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Impact of genetic ancestry and sociodemographic status on the clinical expression of systemic lupus erythematosus in American Indian-European populations

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Sánchez, Elena
Rasmussen, Astrid
Riba, Laura
Acevedo?Vasquez, Eduardo
Kelly, Jennifer A.
Langefeld, Carl D.
Williams, Adrianne H.
Ziegler, Julie T.
Comeau, Mary E.
Marion, Miranda C.



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Objective American Indian-Europeans, Asians, and African Americans have an excess morbidity from systemic lupus erythematosus (SLE) and a higher prevalence of lupus nephritis than do Caucasians. The aim of this study was to analyze the relationship between genetic ancestry and sociodemographic characteristics and clinical features in a large cohort of American Indian-European SLE patients. Methods A total of 2,116 SLE patients of American Indian-European origin and 4,001 SLE patients of European descent for whom we had clinical data were included in the study. Genotyping of 253 continental ancestry-informative markers was performed on the Illumina platform. Structure and Admixture software were used to determine genetic ancestry proportions of each individual. Logistic regression was used to test the association between genetic ancestry and sociodemographic and clinical characteristics. Odds ratios (ORs) were calculated with 95% confidence intervals (95% CIs). Results The average American Indian genetic ancestry of 2,116 SLE patients was 40.7%. American Indian genetic ancestry conferred increased risks of renal involvement (P less than 0.0001, OR 3.50 [95% CI 2.63- 4.63]) and early age at onset (P less than 0.0001). American Indian ancestry protected against photosensitivity (P less than 0.0001, OR 0.58 [95% CI 0.44-0.76]), oral ulcers (P less than 0.0001, OR 0.55 [95% CI 0.42-0.72]), and serositis (P less than 0.0001, OR 0.56 [95% CI 0.41-0.75]) after adjustment for age, sex, and age at onset. However, age and sex had stronger effects than genetic ancestry on malar rash, discoid rash, arthritis, and neurologic involvement. Conclusion In general, American Indian genetic ancestry correlates with lower sociodemographic status and increases the risk of developing renal involvement and SLE at an earlier age. Copyright © 2012 by the American College of Rheumatology.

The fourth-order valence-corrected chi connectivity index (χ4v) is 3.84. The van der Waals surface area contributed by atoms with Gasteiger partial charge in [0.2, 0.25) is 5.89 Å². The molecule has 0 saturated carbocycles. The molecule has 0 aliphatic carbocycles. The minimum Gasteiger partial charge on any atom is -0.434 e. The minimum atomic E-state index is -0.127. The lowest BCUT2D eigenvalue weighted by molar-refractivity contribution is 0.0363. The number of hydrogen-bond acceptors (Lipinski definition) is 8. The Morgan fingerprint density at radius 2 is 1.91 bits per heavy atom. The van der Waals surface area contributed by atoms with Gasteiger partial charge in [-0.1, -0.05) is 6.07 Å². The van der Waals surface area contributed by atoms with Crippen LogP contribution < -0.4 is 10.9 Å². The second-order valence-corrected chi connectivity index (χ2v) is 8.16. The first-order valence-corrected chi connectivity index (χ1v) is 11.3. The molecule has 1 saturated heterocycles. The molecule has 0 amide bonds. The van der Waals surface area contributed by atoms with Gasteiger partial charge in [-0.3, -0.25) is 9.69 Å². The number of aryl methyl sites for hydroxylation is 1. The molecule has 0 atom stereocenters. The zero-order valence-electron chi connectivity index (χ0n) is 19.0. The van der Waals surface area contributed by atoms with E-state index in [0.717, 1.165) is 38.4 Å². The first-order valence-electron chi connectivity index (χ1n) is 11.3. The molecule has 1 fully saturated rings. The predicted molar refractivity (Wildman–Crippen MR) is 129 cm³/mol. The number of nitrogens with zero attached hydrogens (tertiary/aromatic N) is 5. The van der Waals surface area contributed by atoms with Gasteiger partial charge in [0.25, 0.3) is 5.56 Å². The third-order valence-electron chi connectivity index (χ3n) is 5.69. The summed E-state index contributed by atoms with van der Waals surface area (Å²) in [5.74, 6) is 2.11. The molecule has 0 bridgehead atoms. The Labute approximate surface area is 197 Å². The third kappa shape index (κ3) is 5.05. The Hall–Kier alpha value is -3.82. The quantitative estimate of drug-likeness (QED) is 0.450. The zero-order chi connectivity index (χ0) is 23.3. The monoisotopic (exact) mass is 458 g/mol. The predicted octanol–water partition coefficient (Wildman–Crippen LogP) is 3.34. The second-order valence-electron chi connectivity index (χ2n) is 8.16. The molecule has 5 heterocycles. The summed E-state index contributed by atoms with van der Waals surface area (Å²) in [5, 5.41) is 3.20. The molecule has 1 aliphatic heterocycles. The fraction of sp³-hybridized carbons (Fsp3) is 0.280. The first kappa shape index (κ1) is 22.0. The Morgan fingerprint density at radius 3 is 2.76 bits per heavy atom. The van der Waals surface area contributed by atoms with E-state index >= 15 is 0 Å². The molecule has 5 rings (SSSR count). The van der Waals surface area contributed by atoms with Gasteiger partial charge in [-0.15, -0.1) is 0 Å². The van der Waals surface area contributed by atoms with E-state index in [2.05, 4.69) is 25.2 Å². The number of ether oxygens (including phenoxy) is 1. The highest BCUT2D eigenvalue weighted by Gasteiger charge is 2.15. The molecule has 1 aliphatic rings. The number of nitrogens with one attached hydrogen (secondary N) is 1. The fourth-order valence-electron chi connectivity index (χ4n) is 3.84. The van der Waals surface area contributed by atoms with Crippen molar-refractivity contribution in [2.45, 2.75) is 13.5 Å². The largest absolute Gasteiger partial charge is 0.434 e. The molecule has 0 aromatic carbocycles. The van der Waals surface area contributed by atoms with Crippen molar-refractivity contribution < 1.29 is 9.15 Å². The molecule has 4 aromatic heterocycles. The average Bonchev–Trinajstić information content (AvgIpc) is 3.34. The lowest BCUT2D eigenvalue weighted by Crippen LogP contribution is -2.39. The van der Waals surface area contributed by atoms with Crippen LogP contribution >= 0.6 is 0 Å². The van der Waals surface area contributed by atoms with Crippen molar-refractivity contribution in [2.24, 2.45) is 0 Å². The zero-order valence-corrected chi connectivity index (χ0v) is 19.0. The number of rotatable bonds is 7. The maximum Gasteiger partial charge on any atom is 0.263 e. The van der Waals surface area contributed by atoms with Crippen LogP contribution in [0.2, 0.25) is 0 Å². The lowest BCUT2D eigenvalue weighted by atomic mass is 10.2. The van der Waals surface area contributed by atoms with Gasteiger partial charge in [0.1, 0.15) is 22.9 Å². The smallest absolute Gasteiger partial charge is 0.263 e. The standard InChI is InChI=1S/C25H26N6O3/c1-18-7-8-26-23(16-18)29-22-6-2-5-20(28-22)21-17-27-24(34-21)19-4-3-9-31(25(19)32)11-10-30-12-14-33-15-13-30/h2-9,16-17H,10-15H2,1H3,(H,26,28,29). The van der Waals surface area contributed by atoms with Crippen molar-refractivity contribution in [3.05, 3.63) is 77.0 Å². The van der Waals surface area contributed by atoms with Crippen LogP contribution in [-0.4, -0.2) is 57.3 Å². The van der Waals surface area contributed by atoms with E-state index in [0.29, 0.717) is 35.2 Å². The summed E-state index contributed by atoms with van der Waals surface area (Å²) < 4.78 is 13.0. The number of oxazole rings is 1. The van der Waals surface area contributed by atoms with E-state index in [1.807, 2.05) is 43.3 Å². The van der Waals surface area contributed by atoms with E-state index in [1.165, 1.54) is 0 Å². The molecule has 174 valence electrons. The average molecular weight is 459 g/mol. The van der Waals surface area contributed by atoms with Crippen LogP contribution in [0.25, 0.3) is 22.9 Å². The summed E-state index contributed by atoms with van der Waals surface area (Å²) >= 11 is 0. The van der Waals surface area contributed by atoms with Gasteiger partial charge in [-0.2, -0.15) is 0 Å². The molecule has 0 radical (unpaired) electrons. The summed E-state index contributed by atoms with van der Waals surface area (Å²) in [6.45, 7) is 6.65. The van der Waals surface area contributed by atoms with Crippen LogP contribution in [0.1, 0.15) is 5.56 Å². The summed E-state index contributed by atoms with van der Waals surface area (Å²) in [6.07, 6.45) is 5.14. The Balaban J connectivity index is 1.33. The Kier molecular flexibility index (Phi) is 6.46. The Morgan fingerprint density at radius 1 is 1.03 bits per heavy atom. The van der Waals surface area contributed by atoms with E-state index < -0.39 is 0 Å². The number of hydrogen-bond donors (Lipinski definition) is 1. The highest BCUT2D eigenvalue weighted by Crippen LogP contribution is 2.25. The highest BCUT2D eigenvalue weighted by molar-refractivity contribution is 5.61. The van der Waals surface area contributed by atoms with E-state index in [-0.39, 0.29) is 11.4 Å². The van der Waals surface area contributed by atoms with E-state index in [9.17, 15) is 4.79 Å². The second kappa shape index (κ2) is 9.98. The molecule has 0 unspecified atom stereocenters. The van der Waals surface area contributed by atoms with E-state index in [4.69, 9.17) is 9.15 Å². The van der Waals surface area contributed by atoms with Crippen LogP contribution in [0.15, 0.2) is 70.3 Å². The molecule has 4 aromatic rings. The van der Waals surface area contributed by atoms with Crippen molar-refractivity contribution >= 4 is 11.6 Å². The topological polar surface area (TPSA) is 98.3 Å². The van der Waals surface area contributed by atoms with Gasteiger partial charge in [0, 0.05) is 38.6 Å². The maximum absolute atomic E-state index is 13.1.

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Africa , American Indian , Arthritis , Article , Asian , Demography , Discoid rash , Europe , Genetic analysis , Genetic association , Genetic risk , Genetic screening , Genotyping technique , Hematologic disease , Heredity , Human , Inflammation , Kidney disease , Major clinical study , Malar rash , Mouth ulcer , Neurologic disease , Onset age , Photosensitivity , Population genetics , Priority journal , Risk assessment , Skin disease , Systemic lupus erythematosus , Adolescent , Adult , Child , European Continental Ancestry Group , Female , Genetic Predisposition to Disease , Genotype , Humans , Indians , Indians , Lupus Erythematosus , Lupus Nephritis , Male , Middle Aged , Morbidity , Prevalence , Risk Factors , Socioeconomic Factors , Young Adult
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